Date:14 May 2015
    Time:14:00-19:00
    Price:Free entrance
    Location:Radio Royaal
    Street:Ketelhuisplein 10
    Zip code:5617 AE
    City:Eindhoven
    Google maps:Show location

    Posted in open lab, 06th of May, 2015

    open lab

    Open Lab at DITfest
    Open Hack-the-Body Lab

    Are you interested in creative projects that involve biometric data or any other relationship between technology and the Human body? Baltan Laboratories invites you to join our Open Hack-the-Body Lab at DITfest.

    Open Lab at DITfestOpen Lab at DITfest

    The entire afternoon is built around Hack-the-Body related projects that are looking for your input and feedback. The Open Hack-the-Body lab is about sharing and helping each other. Projects can benefit from the participants’ input and participants can benefit from the projects. Participants are invited to experiment and play. Together with thinkers and creators we want to establish a fun and hands-on afternoon that might be the starting point for some new and surprising ideas. The lab is free and open for everyone, if you want to join please register

    Confirmed participating projects

    Alissa + Nienke. Dialogue 01
    Dialogue 01 is an investigation of our interaction with the spaces we inhabit, translating internal bodily processes to tactile surfaces. Alissa + Nienke use heart rate and breathing monitors, commonly used in medical science, that also allow for a fruitful investigation of our interaction with the spaces we inhabit. Dialogue 01 is an ongoing collaboration with Bin Yu, Designed Intelligence, TU/e.

    Rowan Verbraak. Patrun
    How can a long forgotten craftsmanship, originating from the old Celts, enhance contemporary clothing? Celtic knotwork, as it is called, had pure decorative purposes, yet it always held a soul. Patrun makes these intriguing patterns tangible through clothing, but also interactive! With the craft of manual knotwork, conductive cords that function as squeeze sensors are bound together into complex Celtic patterns that visually invite the wearer to explore the flow of the cords by touch. As Patrun just left its starting blocks, Rowan Verbraak is looking for your feedback to guide it in the best direction possible. To look at where this new type of garment can make a positive contribution to our lives, our society or even more.

    Govert Flint. Segregation of joy
    By observing dancers of the Scapino Ballet Rotterdam, Govert Flint found movements that can be applied daily. Full body movement correlates with feelings of happiness. And yet, we spend days sitting behind a computer. To make working with on a computer more dynamic, Govert made an exo-skeleton chair that allows the body to move freely. Programmer Sami Sabik worked on the digital translation. Changing the body’s gravity point moves the mouse and just kick a chair leg to click. With this chair, our bodies are once again functional, stimulating regular movement. After all, that’s what we were designed to do.

    Jasper Kloosterboer. Code Composer
    As designers we are on the brink of a new digital era, in which many designers tend to dwell in the past. It’s becoming a programmer’s world and we need to learn the language. Because how are you going to convey your ideas, if you can not speak the language? I set out to develop a way to learn about programming in a more visual manner. Through infrared scanning it is possible to compose music from printed images. Not only is this a way for designers to learn a bit more about programming, it is also a platform for the more code-savvy people to play with. Twelve infrared provide information individually about the print that is being scanned. You can bring any of your MIDI equipped musical gear and control it with a picture - even one with you and your grandmother.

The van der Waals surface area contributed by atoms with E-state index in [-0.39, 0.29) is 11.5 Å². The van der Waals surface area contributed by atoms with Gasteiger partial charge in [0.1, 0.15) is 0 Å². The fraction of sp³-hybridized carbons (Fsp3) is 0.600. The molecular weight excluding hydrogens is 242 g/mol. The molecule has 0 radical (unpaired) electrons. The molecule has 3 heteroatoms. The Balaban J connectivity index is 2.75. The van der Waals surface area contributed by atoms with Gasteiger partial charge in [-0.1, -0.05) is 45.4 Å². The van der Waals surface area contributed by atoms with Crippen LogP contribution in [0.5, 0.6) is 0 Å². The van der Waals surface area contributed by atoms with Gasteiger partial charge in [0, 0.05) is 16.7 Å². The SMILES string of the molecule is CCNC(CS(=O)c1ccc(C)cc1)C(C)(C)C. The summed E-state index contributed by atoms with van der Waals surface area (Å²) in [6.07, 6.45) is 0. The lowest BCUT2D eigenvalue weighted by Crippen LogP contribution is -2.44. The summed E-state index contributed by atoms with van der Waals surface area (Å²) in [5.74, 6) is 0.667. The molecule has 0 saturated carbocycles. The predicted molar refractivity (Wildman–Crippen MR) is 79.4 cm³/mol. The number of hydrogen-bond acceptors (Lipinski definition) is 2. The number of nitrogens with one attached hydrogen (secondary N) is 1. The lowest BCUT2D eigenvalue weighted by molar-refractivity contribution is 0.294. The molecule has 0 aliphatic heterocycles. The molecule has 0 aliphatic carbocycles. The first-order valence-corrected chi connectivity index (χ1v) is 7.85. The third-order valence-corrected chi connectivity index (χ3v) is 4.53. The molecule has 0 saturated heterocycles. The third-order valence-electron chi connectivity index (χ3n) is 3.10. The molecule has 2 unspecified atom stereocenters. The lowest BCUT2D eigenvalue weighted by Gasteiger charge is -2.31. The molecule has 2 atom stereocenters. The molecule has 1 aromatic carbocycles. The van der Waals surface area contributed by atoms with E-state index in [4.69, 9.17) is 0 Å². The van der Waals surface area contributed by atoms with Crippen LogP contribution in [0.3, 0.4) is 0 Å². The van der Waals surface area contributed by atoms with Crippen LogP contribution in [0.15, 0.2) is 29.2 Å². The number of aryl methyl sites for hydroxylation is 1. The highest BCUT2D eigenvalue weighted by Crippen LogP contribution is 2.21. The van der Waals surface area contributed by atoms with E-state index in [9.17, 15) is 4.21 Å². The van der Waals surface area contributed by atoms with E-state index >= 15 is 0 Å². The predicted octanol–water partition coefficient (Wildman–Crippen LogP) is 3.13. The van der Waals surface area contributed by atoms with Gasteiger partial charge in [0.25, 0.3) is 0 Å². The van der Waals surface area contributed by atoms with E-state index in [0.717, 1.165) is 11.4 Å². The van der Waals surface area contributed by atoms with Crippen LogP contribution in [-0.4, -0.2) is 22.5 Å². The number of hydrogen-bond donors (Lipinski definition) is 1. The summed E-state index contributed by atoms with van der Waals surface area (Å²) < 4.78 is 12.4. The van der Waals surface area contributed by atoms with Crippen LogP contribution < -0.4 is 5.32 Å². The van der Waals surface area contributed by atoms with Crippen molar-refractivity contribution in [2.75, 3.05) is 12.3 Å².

Ricky van Broekhoven. Soundlab
    In the '60's professor Hans Jenny did extensive research to the phenomena of sound. He experimented with the effect of sound vibrations on matter like fluids and powders. He showed that through his devices sound appears in marvelous shapes. Hans Jenny called this cymatics. The outcome of his experiments make you wonder the shape of nature and our bodies. SoundShapeLab elaborates on cymatics research. What if these experiments are connected to the human body and the sounds it produces?

    Emma van Zoelen. Craft Stories
    Everyone has objects that are special to them, objects of emotional value. They give us nostalgic thoughts and make us reminisce about past events, people or places.   Knitted material has properties connected to this. To make optimal use of these properties, I want to create an interaction that will provide a remembering experience, focused on personal reminiscence and reflection.  The tactile diairy enables people to whisper their secrets and memories to a dynamic object, which translates this into movement of the surface and echoing sounds. It provides a ritual of storytelling to yourself, using touch and hearing. It is an abstract way of becoming nostalgic and knowing that good times will always come.

     

    We encourage you to bring in your own project. If you are interested please contact Desta Matla at desta@baltanlaboratories.org

    This Open Lab session is part of the DITfest program (Do It Together Festival): a new initiative on STRIJP-S. 

    Be sociable, share!

    We welcome respectful, friendly comments

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